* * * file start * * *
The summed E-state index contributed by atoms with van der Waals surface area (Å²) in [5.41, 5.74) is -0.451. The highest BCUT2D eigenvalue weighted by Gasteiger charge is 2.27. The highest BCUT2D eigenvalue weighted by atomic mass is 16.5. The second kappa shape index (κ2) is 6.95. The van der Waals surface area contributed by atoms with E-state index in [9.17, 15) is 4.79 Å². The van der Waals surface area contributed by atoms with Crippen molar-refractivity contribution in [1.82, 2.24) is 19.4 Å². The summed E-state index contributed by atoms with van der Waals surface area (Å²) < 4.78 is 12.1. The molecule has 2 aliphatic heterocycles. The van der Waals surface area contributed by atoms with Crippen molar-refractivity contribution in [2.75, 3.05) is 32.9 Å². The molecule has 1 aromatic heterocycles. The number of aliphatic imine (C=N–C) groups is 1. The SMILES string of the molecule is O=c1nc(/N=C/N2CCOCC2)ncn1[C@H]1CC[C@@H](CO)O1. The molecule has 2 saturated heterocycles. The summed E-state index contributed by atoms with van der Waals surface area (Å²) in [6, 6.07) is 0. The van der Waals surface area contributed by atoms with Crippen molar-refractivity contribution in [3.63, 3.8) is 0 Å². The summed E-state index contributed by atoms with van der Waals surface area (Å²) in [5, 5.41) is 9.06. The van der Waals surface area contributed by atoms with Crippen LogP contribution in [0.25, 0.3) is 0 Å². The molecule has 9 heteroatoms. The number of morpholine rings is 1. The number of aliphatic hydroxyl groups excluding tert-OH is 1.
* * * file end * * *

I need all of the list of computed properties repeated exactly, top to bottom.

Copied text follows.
The summed E-state index contributed by atoms with van der Waals surface area (Å²) in [5.41, 5.74) is -0.451. The highest BCUT2D eigenvalue weighted by Gasteiger charge is 2.27. The highest BCUT2D eigenvalue weighted by atomic mass is 16.5. The second kappa shape index (κ2) is 6.95. The van der Waals surface area contributed by atoms with E-state index in [9.17, 15) is 4.79 Å². The van der Waals surface area contributed by atoms with Crippen molar-refractivity contribution in [1.82, 2.24) is 19.4 Å². The summed E-state index contributed by atoms with van der Waals surface area (Å²) < 4.78 is 12.1. The molecule has 2 aliphatic heterocycles. The van der Waals surface area contributed by atoms with Crippen molar-refractivity contribution in [2.75, 3.05) is 32.9 Å². The molecule has 1 aromatic heterocycles. The number of aliphatic imine (C=N–C) groups is 1. The SMILES string of the molecule is O=c1nc(/N=C/N2CCOCC2)ncn1[C@H]1CC[C@@H](CO)O1. The molecule has 2 saturated heterocycles. The summed E-state index contributed by atoms with van der Waals surface area (Å²) in [6, 6.07) is 0. The van der Waals surface area contributed by atoms with Crippen molar-refractivity contribution in [3.63, 3.8) is 0 Å². The summed E-state index contributed by atoms with van der Waals surface area (Å²) in [5, 5.41) is 9.06. The van der Waals surface area contributed by atoms with Crippen LogP contribution in [0.25, 0.3) is 0 Å². The molecule has 9 heteroatoms. The number of morpholine rings is 1. The number of aliphatic hydroxyl groups excluding tert-OH is 1.